Other Common Names
Striped Sod Webworm (larva)
Synonyms and other taxonomic changes
Fissicrambus mutabilis (Clemens, 1860)
Crambus mutabilis Clemens, 1860
Synonym: Crambus fuscicostellus Zeller, 1863
Explanation of Names
MUTABILIS: a Latin word meaning changeable, from "mutare" (to change); this explains the origin of the common name Changeable Grass-veneer, but I don't know what it refers to - and whether it applies to the adult or the larva
Adult: forewing yellowish-brown with diffuse grayish-white streak running lengthwise in upper half of wing (i.e. nearest the costa); subterminal line black, evenly toothed; PM line jagged, irregularly toothed, sometimes continuous but often broken and represented by just two or three black spots; hindwing variably pale to dark brownish-gray
Larva: presumably striped (considering the common name of Striped Sod Webworm) but no specific descriptions were found on the Internet; general decription of a webworm larva includes a dark head and pale yellow to grayish body with dark spots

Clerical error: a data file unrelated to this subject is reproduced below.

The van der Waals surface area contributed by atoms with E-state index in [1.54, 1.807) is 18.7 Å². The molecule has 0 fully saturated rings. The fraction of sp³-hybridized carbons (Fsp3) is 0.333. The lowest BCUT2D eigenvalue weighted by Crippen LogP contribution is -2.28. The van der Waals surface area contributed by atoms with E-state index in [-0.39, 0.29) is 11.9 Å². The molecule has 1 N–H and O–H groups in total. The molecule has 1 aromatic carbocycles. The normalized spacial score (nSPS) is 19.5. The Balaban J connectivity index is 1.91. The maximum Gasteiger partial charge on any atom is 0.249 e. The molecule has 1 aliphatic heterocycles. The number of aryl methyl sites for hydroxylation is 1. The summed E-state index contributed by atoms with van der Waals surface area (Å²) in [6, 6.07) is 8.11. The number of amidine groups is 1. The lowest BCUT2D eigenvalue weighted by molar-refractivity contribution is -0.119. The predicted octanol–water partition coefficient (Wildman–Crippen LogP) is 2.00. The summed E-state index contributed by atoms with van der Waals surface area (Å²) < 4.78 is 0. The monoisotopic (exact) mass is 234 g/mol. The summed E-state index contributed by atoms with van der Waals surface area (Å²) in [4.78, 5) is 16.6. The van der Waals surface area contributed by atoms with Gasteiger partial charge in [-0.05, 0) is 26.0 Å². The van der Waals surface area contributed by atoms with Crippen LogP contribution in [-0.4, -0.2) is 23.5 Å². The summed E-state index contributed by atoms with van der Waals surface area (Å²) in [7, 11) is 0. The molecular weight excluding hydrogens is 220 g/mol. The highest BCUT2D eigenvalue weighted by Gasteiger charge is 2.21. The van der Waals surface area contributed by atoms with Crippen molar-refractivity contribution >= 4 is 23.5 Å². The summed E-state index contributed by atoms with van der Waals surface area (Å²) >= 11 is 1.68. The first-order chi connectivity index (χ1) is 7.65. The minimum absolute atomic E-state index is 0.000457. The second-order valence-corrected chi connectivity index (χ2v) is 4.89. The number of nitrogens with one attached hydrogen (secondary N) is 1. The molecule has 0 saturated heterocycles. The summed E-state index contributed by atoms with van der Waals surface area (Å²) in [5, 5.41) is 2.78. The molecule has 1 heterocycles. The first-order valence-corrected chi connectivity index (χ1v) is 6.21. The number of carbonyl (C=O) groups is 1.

Heppner (2003) reported the range to include New York to Florida, Illinois to Texas. (1)
McAlpine et al (2010) includes Prince Edward Island to Quebec.(2)
Lawns, golf courses, grassy areas; adults may be flushed from grass during the day but are crepuscular/nocturnal and come to light.
The main flight period is April to September. (3)
Heppner (2003) reported adults January to December in Florida. (1)
The larvae feed on grasses at night.
Two generations per year; overwinters as a partly-grown larva.
Beadle & Leckie (2012) stated the adults "Rests in a headstand position." (4)
There are many publications online concerning the pest status of turf management.
) forewing has dark speckling in lower half, and lacks a grayish-white longitudinal streak in upper half
) forewing is darker, and lacks a grayish-white longitudinal streak
Bluegrass Webworm Moth
) forewing has a smooth and mostly straight subterminal line, not evenly toothed
pinned adult image
(Larry Line, Maryland)
biology and control
of several webworm species, including F. mutabilis
(Ohio State U.)